A beer sommelier is a specialist trained in the service and preparation of beer. Or, in other words, a dream job for many beer enthusiasts.
It’s not all fun and games though, according to the Beer Academy who run the Accredited Sommelier Scheme successful candidates require a “significant depth of knowledge of beer styles.”
This expertise needs to extend to beer and food pairings and sommeliers need good “communication skills… and passion to inspire people to discover, respect and enjoy our national beverage.”
Quite a task, but the actual role of a beer sommelier was recently made a little clearer to the general public by one of the first women in the UK to take up the prestigious post- Annabel Smith.
According to a recent interview Smith gave to the Guardian, she is regularly appointed by brewers, pub companies and corporates to create beer and food events as well as providing tutoring and beer tasting sessions.
Smith does all this whilst running Dea Latis, a company that aims to “promote the beauty of beer to women.”
This isn’t quite the uphill task it seems, 16% of all beer purchases in the UK are made by women over the age of 25. So if you’re in the market, feel free to read our previous article on where to buy Loddon!
It’s Smith’s belief that you can find a beer to suit everyone’s taste and given the diversity now available it stands to reason that the industry needs sommeliers capable of educating the public.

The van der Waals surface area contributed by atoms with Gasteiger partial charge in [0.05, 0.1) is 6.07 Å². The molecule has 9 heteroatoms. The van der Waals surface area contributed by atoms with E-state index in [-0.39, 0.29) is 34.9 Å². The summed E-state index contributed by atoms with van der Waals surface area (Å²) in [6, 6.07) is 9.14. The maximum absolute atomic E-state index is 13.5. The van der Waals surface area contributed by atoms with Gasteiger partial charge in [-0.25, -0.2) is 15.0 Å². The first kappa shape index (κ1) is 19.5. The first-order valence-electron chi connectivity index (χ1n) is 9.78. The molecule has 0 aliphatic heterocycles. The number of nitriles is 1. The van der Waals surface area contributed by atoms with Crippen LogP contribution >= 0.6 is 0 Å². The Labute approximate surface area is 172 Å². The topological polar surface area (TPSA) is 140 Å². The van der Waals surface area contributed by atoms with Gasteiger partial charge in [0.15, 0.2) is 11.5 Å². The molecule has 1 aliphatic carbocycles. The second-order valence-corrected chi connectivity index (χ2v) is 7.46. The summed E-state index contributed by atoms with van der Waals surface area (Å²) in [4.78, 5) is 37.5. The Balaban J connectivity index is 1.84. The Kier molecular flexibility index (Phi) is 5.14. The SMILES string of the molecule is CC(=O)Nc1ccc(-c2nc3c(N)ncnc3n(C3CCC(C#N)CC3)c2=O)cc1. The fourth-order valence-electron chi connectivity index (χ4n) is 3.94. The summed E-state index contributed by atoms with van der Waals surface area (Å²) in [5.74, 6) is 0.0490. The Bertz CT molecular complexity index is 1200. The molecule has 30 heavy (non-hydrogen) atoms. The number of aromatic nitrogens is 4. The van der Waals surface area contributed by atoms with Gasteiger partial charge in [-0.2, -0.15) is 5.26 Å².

The need for more authority within beer and the poor quality of much of what was being offered prompted Chicago brewer Ray Daniels to start the Cicerone Certification Program.
Within the program there are three levels. Starting with an online exam for certification as a Beer Server onto a Certified Cicerone which requires an in-person test (including tasting.) The final step is to become a Master Cicerone, which involves an in-person exam lasting two days.
According to npr.com this last exam focuses on five components: keeping and serving beer; beer styles; flavor and tasting; brewing process and ingredients; and beer and food pairing.
Only seven people have passed to Master Cicerone level and whilst this may seem overly harsh, Daniels suggests that while enjoying a beer is a simple pleasure, understanding the beer is incredibly complex due to the fragile nature of the product:
“It can be ruined instantly by certain types of handling. So the people in the beer business — from the brewery all the way to the waiter or waitress — need to understand the complexity of beer.”
You might put this down to snobbery, but the campaign for better beer in bars, pubs and restaurants is well underway and Cicerones and Sommeliers are leading the charge to ensure quality.